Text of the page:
Monday, August 13, 2012
A befuddled people
The recent news that Cardinal Dolan extended to the president an invitation to the Alfred E. Smith annual charity dinner has caused quite a stir among Catholics (those who know it happened at any rate). I believe rightly so.
To provide background to this statement, the Alfred E. Smith charity dinner is an annual fundraising (and media gathering) event, benefitting the Alfred E. Smith Foundation, in which political figures of the day yuck it up and provide self-depricating laughs for the paying crowd.
The foundation is not run by the Church, but benefits many Catholic charities and has Cardinal Dolan as its current president of the board of directors. Traditionally the president of the United States is invited, and during election years, his opponent (though in 1996 Clinton was not invited and in 2004 Kerry was not invited). Cardinal Dolan stated that he kept the tradition (even though he is in the process of suing the president over the HHS mandate) "in the spirit of nonpartisanship, good humor and good fellowship." The cardinal's statement said that by inviting the president he plans to "to foster dialog and communication." I remember when another group wanted to do that, too. Epic fail.
In my opinion, in order to have dialog and communication, both parties have to be interested and honest. When someone lies to you, are you terribly interested in "dialoging" with them again? And if you do, do you believe a word they say? I don't know about you, but if someone lies to me, it takes a looong time to win my trust back. Just ask my kids.
And besides, the Church's disagreement with the president has nothing to do with political parties. It's a fundamental disagreement that by all appearances will not be settled. Ever.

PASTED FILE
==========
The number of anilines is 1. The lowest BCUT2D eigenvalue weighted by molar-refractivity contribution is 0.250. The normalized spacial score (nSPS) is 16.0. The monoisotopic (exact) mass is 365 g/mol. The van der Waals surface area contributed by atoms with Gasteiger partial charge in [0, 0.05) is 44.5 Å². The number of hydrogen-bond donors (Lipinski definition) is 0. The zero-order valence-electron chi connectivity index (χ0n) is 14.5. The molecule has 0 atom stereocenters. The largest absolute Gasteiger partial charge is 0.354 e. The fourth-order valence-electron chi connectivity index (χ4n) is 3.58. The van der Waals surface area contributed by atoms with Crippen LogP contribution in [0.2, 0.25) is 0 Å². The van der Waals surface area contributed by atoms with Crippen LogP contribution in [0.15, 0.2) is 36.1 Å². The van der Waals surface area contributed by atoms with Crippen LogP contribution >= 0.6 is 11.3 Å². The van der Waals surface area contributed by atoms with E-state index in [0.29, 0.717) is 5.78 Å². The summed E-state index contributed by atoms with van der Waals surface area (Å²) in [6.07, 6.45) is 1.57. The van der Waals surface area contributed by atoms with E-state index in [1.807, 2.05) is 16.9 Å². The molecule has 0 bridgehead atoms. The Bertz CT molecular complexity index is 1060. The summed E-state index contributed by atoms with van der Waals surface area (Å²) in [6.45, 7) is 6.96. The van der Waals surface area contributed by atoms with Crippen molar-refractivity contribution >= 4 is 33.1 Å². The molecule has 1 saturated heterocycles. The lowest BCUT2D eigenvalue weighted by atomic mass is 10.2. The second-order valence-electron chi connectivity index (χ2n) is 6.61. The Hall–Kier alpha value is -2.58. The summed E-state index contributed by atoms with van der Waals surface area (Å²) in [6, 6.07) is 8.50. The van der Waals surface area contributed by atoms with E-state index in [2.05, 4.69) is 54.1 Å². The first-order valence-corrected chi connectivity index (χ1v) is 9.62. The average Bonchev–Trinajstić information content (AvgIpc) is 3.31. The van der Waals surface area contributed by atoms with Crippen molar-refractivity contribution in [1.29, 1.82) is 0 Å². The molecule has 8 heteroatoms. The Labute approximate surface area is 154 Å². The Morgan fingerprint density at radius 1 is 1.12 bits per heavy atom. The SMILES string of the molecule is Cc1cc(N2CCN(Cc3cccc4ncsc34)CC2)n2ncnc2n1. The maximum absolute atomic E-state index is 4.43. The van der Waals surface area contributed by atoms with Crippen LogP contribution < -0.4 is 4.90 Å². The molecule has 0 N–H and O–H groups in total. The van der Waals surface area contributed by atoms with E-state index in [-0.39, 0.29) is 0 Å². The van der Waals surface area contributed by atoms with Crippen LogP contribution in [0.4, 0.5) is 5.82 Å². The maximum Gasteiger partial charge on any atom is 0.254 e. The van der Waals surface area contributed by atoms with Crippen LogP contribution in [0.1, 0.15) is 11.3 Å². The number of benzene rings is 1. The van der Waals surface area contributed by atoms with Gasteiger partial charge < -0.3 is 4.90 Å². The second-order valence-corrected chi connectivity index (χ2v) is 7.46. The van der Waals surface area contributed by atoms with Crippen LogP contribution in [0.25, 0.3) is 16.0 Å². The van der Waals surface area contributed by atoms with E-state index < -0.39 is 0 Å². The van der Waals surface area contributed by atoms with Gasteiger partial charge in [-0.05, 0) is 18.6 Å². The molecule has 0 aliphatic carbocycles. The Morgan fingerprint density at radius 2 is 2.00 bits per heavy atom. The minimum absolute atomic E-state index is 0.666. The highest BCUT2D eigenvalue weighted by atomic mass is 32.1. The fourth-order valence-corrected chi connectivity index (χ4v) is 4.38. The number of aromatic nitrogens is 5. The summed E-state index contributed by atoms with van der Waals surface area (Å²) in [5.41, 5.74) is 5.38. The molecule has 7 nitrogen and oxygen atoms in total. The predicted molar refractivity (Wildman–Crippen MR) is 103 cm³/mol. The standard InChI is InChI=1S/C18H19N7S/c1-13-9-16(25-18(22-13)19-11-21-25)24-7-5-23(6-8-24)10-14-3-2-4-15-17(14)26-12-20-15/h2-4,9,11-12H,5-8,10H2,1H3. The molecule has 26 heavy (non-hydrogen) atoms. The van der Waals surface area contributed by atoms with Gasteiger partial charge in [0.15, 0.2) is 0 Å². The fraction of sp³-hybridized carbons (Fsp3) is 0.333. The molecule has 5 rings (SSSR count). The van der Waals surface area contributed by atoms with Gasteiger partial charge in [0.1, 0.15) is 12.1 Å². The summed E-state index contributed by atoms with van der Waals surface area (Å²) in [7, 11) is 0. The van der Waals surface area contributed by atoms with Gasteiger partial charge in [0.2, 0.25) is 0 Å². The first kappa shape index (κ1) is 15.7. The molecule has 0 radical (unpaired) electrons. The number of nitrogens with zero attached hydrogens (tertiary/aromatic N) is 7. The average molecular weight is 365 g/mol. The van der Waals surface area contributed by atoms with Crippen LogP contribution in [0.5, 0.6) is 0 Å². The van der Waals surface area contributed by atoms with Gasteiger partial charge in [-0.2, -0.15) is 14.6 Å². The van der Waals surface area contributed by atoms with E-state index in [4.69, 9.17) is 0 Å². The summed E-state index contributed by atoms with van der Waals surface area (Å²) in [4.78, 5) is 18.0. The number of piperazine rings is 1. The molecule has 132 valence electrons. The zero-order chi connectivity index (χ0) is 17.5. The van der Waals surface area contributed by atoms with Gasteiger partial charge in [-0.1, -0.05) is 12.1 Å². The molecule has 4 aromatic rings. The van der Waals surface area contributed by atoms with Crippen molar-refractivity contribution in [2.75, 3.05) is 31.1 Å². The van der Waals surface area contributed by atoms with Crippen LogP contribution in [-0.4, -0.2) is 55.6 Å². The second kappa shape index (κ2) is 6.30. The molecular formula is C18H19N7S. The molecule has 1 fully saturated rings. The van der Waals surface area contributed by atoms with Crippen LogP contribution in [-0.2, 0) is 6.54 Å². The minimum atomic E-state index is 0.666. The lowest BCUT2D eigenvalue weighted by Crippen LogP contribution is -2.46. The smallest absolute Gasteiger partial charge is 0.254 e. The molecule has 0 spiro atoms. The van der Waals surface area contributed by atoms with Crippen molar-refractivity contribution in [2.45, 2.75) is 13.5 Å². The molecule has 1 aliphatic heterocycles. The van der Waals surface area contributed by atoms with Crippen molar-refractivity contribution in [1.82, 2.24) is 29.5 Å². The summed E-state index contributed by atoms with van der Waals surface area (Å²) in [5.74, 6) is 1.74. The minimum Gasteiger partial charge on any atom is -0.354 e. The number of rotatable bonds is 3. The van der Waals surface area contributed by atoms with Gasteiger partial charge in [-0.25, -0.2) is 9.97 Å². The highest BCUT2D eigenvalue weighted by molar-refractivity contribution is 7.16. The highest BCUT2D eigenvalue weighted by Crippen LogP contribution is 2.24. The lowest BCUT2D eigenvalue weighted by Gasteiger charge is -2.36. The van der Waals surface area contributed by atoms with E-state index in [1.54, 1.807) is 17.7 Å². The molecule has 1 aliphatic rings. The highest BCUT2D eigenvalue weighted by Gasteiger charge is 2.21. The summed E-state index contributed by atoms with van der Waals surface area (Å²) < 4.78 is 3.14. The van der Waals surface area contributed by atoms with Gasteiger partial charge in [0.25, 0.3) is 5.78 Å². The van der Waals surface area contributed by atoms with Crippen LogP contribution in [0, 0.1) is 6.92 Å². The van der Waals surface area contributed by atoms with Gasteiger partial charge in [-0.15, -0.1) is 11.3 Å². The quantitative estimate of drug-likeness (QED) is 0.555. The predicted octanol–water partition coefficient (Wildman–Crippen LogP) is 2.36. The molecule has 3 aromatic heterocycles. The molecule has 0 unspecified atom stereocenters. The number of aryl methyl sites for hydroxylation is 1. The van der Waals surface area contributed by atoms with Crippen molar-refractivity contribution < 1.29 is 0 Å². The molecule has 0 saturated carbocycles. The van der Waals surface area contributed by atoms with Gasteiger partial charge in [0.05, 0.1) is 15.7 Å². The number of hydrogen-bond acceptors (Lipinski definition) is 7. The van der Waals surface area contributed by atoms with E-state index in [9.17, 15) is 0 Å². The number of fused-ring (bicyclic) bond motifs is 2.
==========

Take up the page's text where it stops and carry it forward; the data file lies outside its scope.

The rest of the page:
I think Cardinal Dolan is an incredibly smart man, and I trust him as a man of God. But this doesn't look good. Maybe he hopes the president will show his true colors by continually engaging him, but, frankly, I think it's a really, really bad move. Not one worth the risk.
I believe being friendly with the president, extending the olive branch "to foster dialog and communication," sends the wrong message to Catholics across the country, Catholics who may not be intuitive to the cardinal's savvy ways, if that's what they are. Those who tend to side with (ie vote for) the president, but might be inclined to be swayed by the current Catholic controversy involving him, will possibly look at Cardinal Dolan's actions as a truce, or even agreement.
Yes, Our Lord sat down with the tax collectors and prostitutes, and I have heard this as justification for the invitation. But, is the president really on the level with tax collectors and prostitutes? He is the most pro-abort president in the history of our country. He is on the level with murderers. To my knowledge, Jesus didn't sit with the murderers, though Judas came close. The president stands for all five of the non-negotiable intrinsically evil actions that Catholics are called to combat. I am pretty sure that not even Clinton and Kerry protected all five.
My husband suggested that possibly the cardinal and the president have an unknown, possibly unspoken, deal, and by inviting him to the dinner he is creating the perfect opportunity for the president to rescind the mandate (although we all know that even if he rescinds the mandate, somehow we will still be paying for birth control and abortions). I think if he rescinds the mandate it will be just before the election and the action will be seen as conceding to Catholics and so, he will get many Catholic votes. By letting the fight against the mandate occupy us until election time, we will not have spent any time talking about the five non-negotiable evils, all of which the president defends. It's the man behind the curtain syndrome -- don't look at him, the man who stands for intrinsically evil acts, look at the one piece of legislation he created that you fight so vehemently against.
There are some vocal Catholics voicing their disagreement with Cardinal Dolan, but I fear the photos and video of the cardinal and the president yucking it up together will be what most Catholics see of the event. American Catholics will believe what they see and not what they know (or should know). I feel that Cardinal Dolan not extending the olive branch would have sent just the right message: we will not, can not, sit down and be civil with you and pretend you have not lied repeatedly to us, and will likely lie to us in the future. I truly feel the cardinal's actions are a near occasion of sin. We teach our children to avoid the kinds of people and situations that would tempt them, potentially draw them into sin. Is that not what Cardinal Dolan is doing, by supping with the president? (and, yes, I really wanted to make that last phrase an alliteration by calling the president a name that begins with "s" and stands for evil)